And Then There Were None

by Viorica

In which characters are obnoxious, writing is awful, and the reviewer curses whoever greenlit this crap.
Uh-oh! This is in the Axis of Awful...
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Last year while I was watching season one of Dollhouse, I saw some adverts for a thriller/suspense series called Harper's Island. The premise was fairly simple: a wedding party is trapped on a remote island off the coast of Seattle as a serial killed picks them off one by one. Kind of like And Then There Were None in that it's exactly like Ane Then There Were None.I didn't bother watching it as it aired, but when a vidder I'm subscribed to on YouTube started making fanvids for it, I figured that I might as well give it a shot. Chalk that up as one of my less-brilliant decisions.



Now suspense is a tricky genre to do right, because should you fail to generate suspense in the audience, the entire thing falls flat. Some movies/shows fill this hole by having interesting characters (an approach that this show most definitely does not take) or entertaining dialogue (see note on characters). The problem with Harper's Island isn't a specific lack of likeable characters or snappy dialogue or a spooky atmosphere; the problem is that it lacks all three.

Let's look at characters first. The heroine, if you can call her that, is Abby Miles (played by Elaine Cassidy, breaking new records in how devoid of emotion a person's face can be). Seven years previous to the main plot, her mother was murdered by a serial killer, which is why Abby left the island. She's now returning for her friend Henry's wedding. The opening scene is dedicated to introducing all the characters, and what I noticed right away was that I couldn't stand any of them. Henry and his fiance Trish are bland nonentities; Trish's sister and her daughter are obnoxious and bratty, respectively (the show also hints that the girl has sociopathic tendencies- we see her frying a snail with a magnifying glass- but they never follow up on it) Trish's friends are mostly indistinguishable douchebags- all bleach-blonde, all sprinkling their conversations with "Like, ohmygawds!". One even has a miniature dog who she carries around with her, for fuck's sake. The only real exception to this rule is Cal, the boyfriend of one of Trish's bridesmaids, and I just find him charming on the basis of his British accent. Trish's dad is classist (the series makes an attempt to engage with the issue, but falls flat on its face, especially in light of later revelations) Jim Beaver as Abby's dad is basically playing the same character he does on Supernatural, and her love interest is bland as bland can be. The only emotion I felt towards any of them was a hope that the killer would finish them off.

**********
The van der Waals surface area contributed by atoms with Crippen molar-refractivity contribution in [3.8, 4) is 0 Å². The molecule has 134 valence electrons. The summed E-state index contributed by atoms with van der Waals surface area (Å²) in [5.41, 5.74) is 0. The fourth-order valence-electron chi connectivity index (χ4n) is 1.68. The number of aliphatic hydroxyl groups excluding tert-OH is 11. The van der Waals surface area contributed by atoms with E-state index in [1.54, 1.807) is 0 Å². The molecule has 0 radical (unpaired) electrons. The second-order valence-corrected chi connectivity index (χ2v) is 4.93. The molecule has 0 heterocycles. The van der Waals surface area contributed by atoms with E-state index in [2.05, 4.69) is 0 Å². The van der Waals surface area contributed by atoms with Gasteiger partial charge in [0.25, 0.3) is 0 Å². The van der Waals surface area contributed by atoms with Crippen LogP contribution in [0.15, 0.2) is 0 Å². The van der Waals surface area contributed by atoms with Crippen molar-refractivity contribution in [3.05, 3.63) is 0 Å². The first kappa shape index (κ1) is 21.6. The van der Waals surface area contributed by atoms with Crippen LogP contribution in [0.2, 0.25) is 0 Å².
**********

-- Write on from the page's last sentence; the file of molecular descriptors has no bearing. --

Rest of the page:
But specifically, I want to talk about Henry. It's established early on that he's been Abby's friend since they were kids, he comes from a family that doesn't have as much money as Trish's, and he's basically a standup guy. His actions never indicate otherwise, even when he's alone and has no reason to behave contrary to his true nature. Which is why it comes as a shock when (and I swear to God, I'm not making this up) it's revealed that he's Abby's half-sibling who her mother gave up for adoption after dumping his serial-killer father, and he's obsessed with establishing a pseudo-Eden with Abby on the island. After killing every other inhabitant. And he's doing all this in collaboration with his father, who is the one who killed Abby's mother all those years ago. Together, they're out to get revenge on the world for "abandoning" them. By the way, when I call this a shock, I mean it as a "what the fuck is this shit?" kind of shock, not a "Wow, what incredible plotting!" shock.